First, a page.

Thanks for input. Since installing my JPi I hadn’t gone very high ( shorty trips), until last year. The fuel pressure drops slowly as I climb, by around 6k ish it’s at zero and my Jpi starts flickering between zero and and X’ing out. As I descend will slowly come back by the same altitude and be back to normal. I just don’t remember it being that low back when I had the old gauge. Electric pump changes nothing. 

Mine behaves similar. It will sometimes go as low as zero in climb (maybe 1/10 flights, more common in winter maybe), though normally settles around 2psi. When it drops near zero, boost pump brings it back to normal range. No issues in cruise.  This behavior terrified me when I first got my plane 3 years ago.  Changing the line, transducer, and display (factory gauge to JPI EDM900) made zero difference. I've let the reading stay at zero during a couple of climbs to higher altitudes with no passengers and not turned the boost pump, on just to see what would happen.  Fuel flow never drops, so pressure can't actually be going to zero, and I seriously doubt there is any dysfunction in the engine-driven pump.  The intermittent nature of the issue suggests that vapor lock develops in the line to the transducer under certain conditions.  I've heard of folks with similar issues changing fuel pumps with no benefit.  I am not pursuing the issue further unless someone offers new plausible insight.

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I agree with the 'leave it to the experts' idea.  Especially if there is an actual pressure challenge... and not a gauge issue...

 

Continuing the thought process...

If the system was closed, the expanding air bubble could not expand?  This is an open system.  Open to the fuel line end.

Often an air bubble entrained in the system has an additional vibration absorbing effect. Getting the right sized air bubble would probably be in the calibration and set-up instructions.  Normal for the old mechanical type gauges...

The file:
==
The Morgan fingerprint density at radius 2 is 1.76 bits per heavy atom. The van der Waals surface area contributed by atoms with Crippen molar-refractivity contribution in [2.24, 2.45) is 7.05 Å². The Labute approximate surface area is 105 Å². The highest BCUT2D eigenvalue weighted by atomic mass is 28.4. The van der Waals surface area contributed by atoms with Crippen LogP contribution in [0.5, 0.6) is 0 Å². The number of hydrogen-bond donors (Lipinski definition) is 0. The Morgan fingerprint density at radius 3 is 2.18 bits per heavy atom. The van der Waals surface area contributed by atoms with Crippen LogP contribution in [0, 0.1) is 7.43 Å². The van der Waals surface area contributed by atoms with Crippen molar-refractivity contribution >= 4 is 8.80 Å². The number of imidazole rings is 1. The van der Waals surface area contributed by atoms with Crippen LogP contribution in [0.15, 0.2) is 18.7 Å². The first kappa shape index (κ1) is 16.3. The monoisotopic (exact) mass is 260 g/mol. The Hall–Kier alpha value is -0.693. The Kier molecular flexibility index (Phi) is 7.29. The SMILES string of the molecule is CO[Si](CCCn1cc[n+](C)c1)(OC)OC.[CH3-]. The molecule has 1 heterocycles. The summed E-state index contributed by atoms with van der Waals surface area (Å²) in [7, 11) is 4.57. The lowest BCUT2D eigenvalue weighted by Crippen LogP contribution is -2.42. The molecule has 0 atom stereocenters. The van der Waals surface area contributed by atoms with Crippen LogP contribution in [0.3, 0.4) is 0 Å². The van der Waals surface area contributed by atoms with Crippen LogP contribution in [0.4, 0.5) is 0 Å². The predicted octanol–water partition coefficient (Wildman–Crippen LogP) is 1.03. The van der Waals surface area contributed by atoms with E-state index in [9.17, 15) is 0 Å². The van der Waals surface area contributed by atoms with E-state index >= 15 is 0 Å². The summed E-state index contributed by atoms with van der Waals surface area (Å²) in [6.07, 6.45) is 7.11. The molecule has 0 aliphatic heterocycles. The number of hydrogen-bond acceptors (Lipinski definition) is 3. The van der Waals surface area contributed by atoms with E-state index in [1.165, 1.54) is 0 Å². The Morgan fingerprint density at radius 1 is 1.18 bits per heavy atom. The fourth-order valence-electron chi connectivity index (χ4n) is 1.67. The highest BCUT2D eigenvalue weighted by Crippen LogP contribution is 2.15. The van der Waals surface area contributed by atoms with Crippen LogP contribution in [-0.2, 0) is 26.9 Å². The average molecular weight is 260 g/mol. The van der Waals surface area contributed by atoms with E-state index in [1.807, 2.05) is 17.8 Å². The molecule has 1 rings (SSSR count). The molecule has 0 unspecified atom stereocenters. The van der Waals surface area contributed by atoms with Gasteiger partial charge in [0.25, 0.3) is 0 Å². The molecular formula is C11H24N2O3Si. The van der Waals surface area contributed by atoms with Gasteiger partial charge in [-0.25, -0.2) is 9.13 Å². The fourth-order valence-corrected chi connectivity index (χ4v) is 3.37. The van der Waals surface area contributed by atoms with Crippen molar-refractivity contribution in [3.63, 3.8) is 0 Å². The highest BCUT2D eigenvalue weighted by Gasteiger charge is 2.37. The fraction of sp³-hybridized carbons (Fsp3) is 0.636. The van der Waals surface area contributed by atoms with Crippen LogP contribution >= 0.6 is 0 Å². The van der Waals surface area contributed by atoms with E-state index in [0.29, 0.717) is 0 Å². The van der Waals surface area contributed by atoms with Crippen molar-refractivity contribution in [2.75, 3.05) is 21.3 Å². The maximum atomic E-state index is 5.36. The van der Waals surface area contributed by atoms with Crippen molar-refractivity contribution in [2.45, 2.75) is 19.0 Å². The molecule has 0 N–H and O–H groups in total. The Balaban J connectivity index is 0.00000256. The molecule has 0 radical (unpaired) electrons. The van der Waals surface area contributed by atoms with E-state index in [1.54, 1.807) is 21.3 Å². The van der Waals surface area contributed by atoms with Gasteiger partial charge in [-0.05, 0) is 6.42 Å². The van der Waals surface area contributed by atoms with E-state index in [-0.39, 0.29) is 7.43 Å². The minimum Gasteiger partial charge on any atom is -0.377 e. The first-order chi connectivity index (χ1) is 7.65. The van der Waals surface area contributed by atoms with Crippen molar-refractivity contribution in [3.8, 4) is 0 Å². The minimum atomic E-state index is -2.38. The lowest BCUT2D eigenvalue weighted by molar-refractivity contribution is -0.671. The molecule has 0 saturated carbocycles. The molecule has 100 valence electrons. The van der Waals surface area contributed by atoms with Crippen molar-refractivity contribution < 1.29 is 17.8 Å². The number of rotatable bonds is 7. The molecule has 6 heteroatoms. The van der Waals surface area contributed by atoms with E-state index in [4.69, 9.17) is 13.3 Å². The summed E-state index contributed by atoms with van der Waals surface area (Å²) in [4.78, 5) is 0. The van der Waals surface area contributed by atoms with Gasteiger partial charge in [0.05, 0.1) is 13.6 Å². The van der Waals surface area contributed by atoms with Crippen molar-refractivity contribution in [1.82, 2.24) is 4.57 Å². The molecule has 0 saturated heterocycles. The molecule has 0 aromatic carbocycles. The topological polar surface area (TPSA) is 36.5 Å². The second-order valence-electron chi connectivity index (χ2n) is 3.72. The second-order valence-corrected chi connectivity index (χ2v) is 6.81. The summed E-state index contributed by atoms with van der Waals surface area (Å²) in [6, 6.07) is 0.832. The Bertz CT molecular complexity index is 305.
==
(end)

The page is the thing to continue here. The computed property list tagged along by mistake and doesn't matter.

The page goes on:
looking at atmospheric pressure being applied... and the effect of altitude...

MP is measured in inches of mercury. 1atm is 29.92”hg...

Going to 10k’, the atmospheric pressure is about 10” less...

head pressure, weight of fuel pushing down from above can be calculated knowing the density and plumbing line dimensions...

All these pressures get added to what the pump is building, as they apply to the system as far back as the tanks, or any air inlet open to the atmosphere...

 

essentialy the gauge is measuring the pressure difference from in the fuel line to the outside. Where a compressible diaphragm or piezo electric sensor gets mechanical and minutely squished...

The size of the bubble is a tiny amount of head pressure being lost or swapped for fuel...to get 2psi of fuel pressure, I would need 4” of hg... according to Siri.  That would be a lot more inches of 100LL.... 13+g/cc for hg.    <1g/cc for fuel... a 40” tall bubble...

 

Back to JPI for methods of improving such a delicate measurement....

questions one might ask JPI.

  • What is the effect of air in the FP line?
  • If the answer is none allowed... how does one eliminate the air that inevitably will collect over time?
  • Is there a method of mounting the sensor defined by JPI? Vertical or horizontal... a hint that a bubble may make a difference.
  • What is the effect of vapor pressure under really hot conditions....

I was expecting the answer to be no differences for such a technical gauge.  But a few people are reporting that climbing matters...

With that there are two things that stand out...

  • the uphill attitude may change the height of the carb over the fuel pump (and pressure gauge).
  • change in atmospheric pressure as the plane climbs.

Nothing that really stands out as a fix this or change that to get it to work properly...

See if JPI or one of the more user friendly gauge companies has an answer.

Lots of circular reasoning of a PP. No real answers in this post.  :)

The installation instructions might be interesting...?

Best regards,

-a-